My cute idea from years ago was to make agencies pay their own litigation costs. But that doesn’t really work and isn’t fair. What happens if Agency X doesn’t have the funds to pay to protect your privacy or trade secret?

    Requester discretion is something that could use more attention, but what happens when you get a major story (Hillary’s email), and there is legitimate widespread interest? Judicial Watch is a big requester, but does anyone really want to limit Judicial Watch or other major active public interest requesters? Could we have controls that wouldn’t be easy to evade? Or that wouldn’t make the problem worse as I suggest above?

    There may be softer ways to handle some of it. Perhaps put multiple requests by the same requester in a personal queue? Agencies may effectively do this anyway.

    I remember an old story from a FOIA officer at HHS. They were getting a lot of requests from a particular individual. It took a lot of resources to respond. They finally called him, talked to his mother, and learned that the requester was liked getting mail, and figured out that using the FOIA got him mail. He really didn’t care about the materials he got. When his mother heard the whole story, the requests stopped. That’s a cute story, not a general solution by any means, but talking to a requester from time to time might help here and there. Talking to the requester can make things better, smoother, and more efficient, but agencies seem reluctant to do it.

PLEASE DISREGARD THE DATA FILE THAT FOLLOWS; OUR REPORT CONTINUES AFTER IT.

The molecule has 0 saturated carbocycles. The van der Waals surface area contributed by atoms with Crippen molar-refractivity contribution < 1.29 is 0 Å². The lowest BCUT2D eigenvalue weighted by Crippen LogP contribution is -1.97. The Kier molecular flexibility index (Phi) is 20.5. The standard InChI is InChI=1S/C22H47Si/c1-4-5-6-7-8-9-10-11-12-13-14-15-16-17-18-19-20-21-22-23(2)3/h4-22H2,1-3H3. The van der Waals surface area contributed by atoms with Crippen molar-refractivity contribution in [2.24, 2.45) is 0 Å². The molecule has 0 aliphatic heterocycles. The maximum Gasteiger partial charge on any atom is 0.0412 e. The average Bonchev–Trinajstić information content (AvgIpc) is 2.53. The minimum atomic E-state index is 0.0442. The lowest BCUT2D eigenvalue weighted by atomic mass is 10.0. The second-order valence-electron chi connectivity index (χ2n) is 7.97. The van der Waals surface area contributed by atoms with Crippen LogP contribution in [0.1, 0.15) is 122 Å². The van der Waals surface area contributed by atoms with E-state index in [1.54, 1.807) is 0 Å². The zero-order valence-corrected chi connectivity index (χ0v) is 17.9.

IMHO, the requester community always wants “more”. The community is short sighted in many ways, and its solutions (sometimes enacted) only sometimes make things better. Want to change the time limits? Agencies won’t meet the new standards. Want to change the standards of exemption 5? Fine, but there will be the same fights over the new standards because there are often real policy issues involved, and litigation may end up making things worse or just provide a different grounds for fighting.

    A more interesting question is which any of the past FOIA reforms actually made the law better and which did not. I think it’s been a mixed bag. I’m not arguing that the law is perfect, or that amendments can’t help sometimes, but some of the conflicts are inherent and legitimate and will not be avoided entirely by fiddling with the words in the law. There is no magic bullet to solve FOIA problems.

  2. It is absurd to complain about some infinitesimal number of FOIA requesters whom agencies think are “monopolizing the system” when the real problem is the conscious, deliberate, subversion of the FOIA by the vast majority of agency FOIA employees. There simply is no moral or practical comparison.

    I know someone who has just filed his 6th lawsuit against the FBI (his previous 5 lawsuits were successful) — because the FBI as an agency has nothing but contempt for both the spirit and the letter of FOIA legislation.

    Until we criminalize the behavior of career bureaucrats who do everything possible to thwart, delay, and subvert FOIA requests, there will NEVER be any significant improvement in FOIA processing.